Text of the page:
For almost 80 percent of all girls, breast development is the first sign of puberty. It's the beginning of an exciting (and potentially aggravating) time for daughters and their parents. You may have questions about how to support your daughter through this time. Here is some key information about breast development for parents of young girls:
Early breast development. Breast development can start as early as 8 years old or as late as 13 years old, so there is a very wide range of what is normal in terms of timing. Your daughter's first breast buds should generally appear at a similar age as her mother's or her sister's. If her dad had especially early or late puberty, then her development might reflect that. Breast buds can be tender and if wearing a bra doesn't provide enough support, ibuprofen can help.
Breasts and self-esteem. Girls that have breast development either earlier or later than their friends may feel uncomfortable with their bodies and might be teased. As a parent, you can bolster your daughter's self-esteem by reassuring her that all is normal. Paying a visit to her health-care provider to have another adult explain this to her can also help. Your health-care provider will follow your daughter's breast development on routine check-ups using Tanner Staging—a scale where Tanner 1 describes no development or childlike breasts, while Tanner 5 breasts are those of a fully developed woman.
Breast size inconsistencies. It is not unusual for one breast to be larger than the other. In the majority of girls, the other side will "catch up." In the meantime, specialty bra shops often have inserts to put in the cup of the bra on the side of the smaller breast. If one breast seems to be growing quickly, consult with your health care provider.
Bras. A girl should get her first bra when she develops breast buds. The first bra is generally a "training bra," which helps provide support and comfort. If breast development happens at a younger age, a girl may not be thrilled to wear a bra and might even be resistant if she is the first among her friends to have one. You can make shopping for the first bra with your daughter a positive experience by combining a bra purchase with another piece of clothing your daughter really wants (go ahead and splurge on the jeans, mama!) or doing something fun together ... a movie, lunch or ice cream.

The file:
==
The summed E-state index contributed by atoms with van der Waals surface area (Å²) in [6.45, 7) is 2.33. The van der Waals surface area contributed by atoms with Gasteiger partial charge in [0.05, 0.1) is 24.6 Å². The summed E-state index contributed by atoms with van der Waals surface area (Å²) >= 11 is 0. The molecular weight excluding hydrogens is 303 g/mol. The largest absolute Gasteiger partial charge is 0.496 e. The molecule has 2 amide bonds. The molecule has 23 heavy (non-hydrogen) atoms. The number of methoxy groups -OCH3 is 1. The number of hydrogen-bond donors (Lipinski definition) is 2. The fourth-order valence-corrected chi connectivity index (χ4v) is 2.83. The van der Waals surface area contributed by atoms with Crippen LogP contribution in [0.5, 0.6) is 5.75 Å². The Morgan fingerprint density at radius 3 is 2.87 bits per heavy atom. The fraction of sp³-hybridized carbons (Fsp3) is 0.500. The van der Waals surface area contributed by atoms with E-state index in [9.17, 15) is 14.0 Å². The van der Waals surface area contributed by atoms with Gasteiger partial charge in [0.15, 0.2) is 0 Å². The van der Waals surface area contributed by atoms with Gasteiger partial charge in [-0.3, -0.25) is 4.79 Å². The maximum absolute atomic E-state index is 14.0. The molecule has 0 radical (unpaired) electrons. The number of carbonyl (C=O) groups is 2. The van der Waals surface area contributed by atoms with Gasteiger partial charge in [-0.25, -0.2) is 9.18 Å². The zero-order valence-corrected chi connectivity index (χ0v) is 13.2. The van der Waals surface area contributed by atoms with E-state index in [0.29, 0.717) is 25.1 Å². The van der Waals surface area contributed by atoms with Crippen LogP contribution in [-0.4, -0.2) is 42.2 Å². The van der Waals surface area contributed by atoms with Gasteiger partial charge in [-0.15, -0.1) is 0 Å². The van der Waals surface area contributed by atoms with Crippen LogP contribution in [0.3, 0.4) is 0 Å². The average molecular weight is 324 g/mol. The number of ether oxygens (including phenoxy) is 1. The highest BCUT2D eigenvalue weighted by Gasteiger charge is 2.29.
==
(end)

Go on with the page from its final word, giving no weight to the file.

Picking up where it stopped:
If your daughter participates in sports, wearing a sports bra will provide comfort and support. All cotton bras are an excellent option if your daughter sweats a lot because there is less chance of developing rashes.
For a small group of girls, breasts may become so large that they cause back discomfort. Buying a bra at a specialty bra shop with experienced fitters may be the answer. If this does not work, then ask your health care provider about other measures. Breast surgery is rarely done on girls under 18 years of age. (Conversely, breast augmentation or other cosmetic surgery involving the breasts is usually not an option until age 18, unless a young woman is born with a deformity of the chest or breasts.)
If your daughter does not have breast buds but wants to wear a bra because her friends are, there is no harm in her wearing a training bra. One of the key aspects of the preteen psyche is to fit in ... and a training bra is a harmless way to do it!
Breast development and the onset of puberty. Periods usually happen within two years of breast development. So, if you haven't already, when your daughter starts wearing a bra is a great time to begin talking about other issues surrounding puberty, such as pubic hair, periods, puberty in boys, etc.report abuse